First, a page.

Turns out there's an answer, and Matt Yglesias has it:
Why do you have to fill out all these complicated forms at all?... [T]he IRS could simply collect all this information and send you a tax bill. You could read it over, sign at the bottom, and either include a check or wait for your refund. It wouldn’t be fun, exactly, but it would sure be simple.
Needless to say, taxpayers should have the right to dispute the veracity of the IRS’s calculations and submit their own form. And some classes of people are going to routinely have unusually complicated tax finances.... But for the vast majority of the population, most of the pain of tax compliance could be eliminated by a few keystrokes at IRS headquarters. So why don’t we do it? Two reasons. One is lobbying by the tax preparation industry to discourage states and the feds from developing easier tax-paying systems, as California recently did. The second is lobbying by anti-tax conservatives. When the Golden State implemented its ReadyReturn system, it did so over the objections of Grover Norquist and his anti-tax pressure group Americans for Tax Reform, which fears that if taxes become less annoying voters might be less unhappy about paying them. After all, if the government did something to make your life easier it would be harder to tout the difficulty of tax compliance as a reason to abolish the progressive rate structure.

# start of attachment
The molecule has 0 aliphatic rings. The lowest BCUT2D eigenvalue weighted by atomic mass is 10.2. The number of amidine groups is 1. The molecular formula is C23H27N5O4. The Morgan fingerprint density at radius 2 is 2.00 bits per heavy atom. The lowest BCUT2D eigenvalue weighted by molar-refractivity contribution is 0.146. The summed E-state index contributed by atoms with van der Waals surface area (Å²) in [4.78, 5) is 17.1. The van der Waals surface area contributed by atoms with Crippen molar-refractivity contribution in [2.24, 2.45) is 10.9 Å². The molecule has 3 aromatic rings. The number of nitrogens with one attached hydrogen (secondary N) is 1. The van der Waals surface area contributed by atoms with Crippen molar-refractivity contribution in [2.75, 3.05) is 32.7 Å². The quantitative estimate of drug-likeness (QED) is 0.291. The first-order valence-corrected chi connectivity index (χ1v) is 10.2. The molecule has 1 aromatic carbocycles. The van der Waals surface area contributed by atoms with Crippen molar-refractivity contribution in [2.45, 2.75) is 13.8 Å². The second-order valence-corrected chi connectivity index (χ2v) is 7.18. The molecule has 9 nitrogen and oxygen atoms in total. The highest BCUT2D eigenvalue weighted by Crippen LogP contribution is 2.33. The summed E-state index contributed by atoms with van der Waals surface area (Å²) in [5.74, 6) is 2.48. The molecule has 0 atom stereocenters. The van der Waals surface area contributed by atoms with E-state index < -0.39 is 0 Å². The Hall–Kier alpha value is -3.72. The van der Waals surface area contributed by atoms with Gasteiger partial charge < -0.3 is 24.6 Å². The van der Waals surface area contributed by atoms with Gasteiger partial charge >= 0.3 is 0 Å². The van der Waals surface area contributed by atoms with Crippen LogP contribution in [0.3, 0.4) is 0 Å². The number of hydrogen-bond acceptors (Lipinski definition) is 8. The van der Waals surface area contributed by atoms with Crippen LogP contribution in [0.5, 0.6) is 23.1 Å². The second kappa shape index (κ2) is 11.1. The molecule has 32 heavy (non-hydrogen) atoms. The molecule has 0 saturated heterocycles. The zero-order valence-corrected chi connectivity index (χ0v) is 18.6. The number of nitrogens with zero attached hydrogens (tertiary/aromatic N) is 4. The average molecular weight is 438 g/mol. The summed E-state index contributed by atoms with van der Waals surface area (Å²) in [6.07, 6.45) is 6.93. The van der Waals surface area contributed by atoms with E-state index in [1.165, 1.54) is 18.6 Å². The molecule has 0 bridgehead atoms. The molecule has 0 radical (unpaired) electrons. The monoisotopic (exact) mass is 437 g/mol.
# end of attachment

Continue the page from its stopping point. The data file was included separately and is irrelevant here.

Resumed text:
From an ideologue’s perspective, it makes perfect sense. But for you, the next time you find yourself struggling with IRS forms, remember that it’s big business aligned with anti-tax conservatives, not the government, that are causing you the pain.